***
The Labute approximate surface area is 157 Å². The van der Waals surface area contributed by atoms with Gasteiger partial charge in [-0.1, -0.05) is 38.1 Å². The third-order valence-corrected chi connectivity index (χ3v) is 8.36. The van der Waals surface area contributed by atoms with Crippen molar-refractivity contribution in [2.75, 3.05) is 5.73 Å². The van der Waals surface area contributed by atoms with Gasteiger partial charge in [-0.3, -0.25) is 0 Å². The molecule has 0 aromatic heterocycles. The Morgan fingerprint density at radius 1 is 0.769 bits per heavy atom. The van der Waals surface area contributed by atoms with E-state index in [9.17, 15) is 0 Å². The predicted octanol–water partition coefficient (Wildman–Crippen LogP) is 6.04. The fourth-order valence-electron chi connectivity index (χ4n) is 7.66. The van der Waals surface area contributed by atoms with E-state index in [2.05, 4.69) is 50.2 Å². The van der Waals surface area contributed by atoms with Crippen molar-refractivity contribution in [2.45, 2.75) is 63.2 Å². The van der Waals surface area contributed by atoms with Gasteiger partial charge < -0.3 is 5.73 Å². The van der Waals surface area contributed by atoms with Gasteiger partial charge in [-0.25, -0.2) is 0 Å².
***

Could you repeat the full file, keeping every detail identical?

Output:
The Labute approximate surface area is 157 Å². The van der Waals surface area contributed by atoms with Gasteiger partial charge in [-0.1, -0.05) is 38.1 Å². The third-order valence-corrected chi connectivity index (χ3v) is 8.36. The van der Waals surface area contributed by atoms with Crippen molar-refractivity contribution in [2.75, 3.05) is 5.73 Å². The van der Waals surface area contributed by atoms with Gasteiger partial charge in [-0.3, -0.25) is 0 Å². The molecule has 0 aromatic heterocycles. The Morgan fingerprint density at radius 1 is 0.769 bits per heavy atom. The van der Waals surface area contributed by atoms with E-state index in [9.17, 15) is 0 Å². The predicted octanol–water partition coefficient (Wildman–Crippen LogP) is 6.04. The fourth-order valence-electron chi connectivity index (χ4n) is 7.66. The van der Waals surface area contributed by atoms with E-state index in [2.05, 4.69) is 50.2 Å². The van der Waals surface area contributed by atoms with Crippen molar-refractivity contribution in [2.45, 2.75) is 63.2 Å². The van der Waals surface area contributed by atoms with Gasteiger partial charge < -0.3 is 5.73 Å². The van der Waals surface area contributed by atoms with Gasteiger partial charge in [-0.25, -0.2) is 0 Å².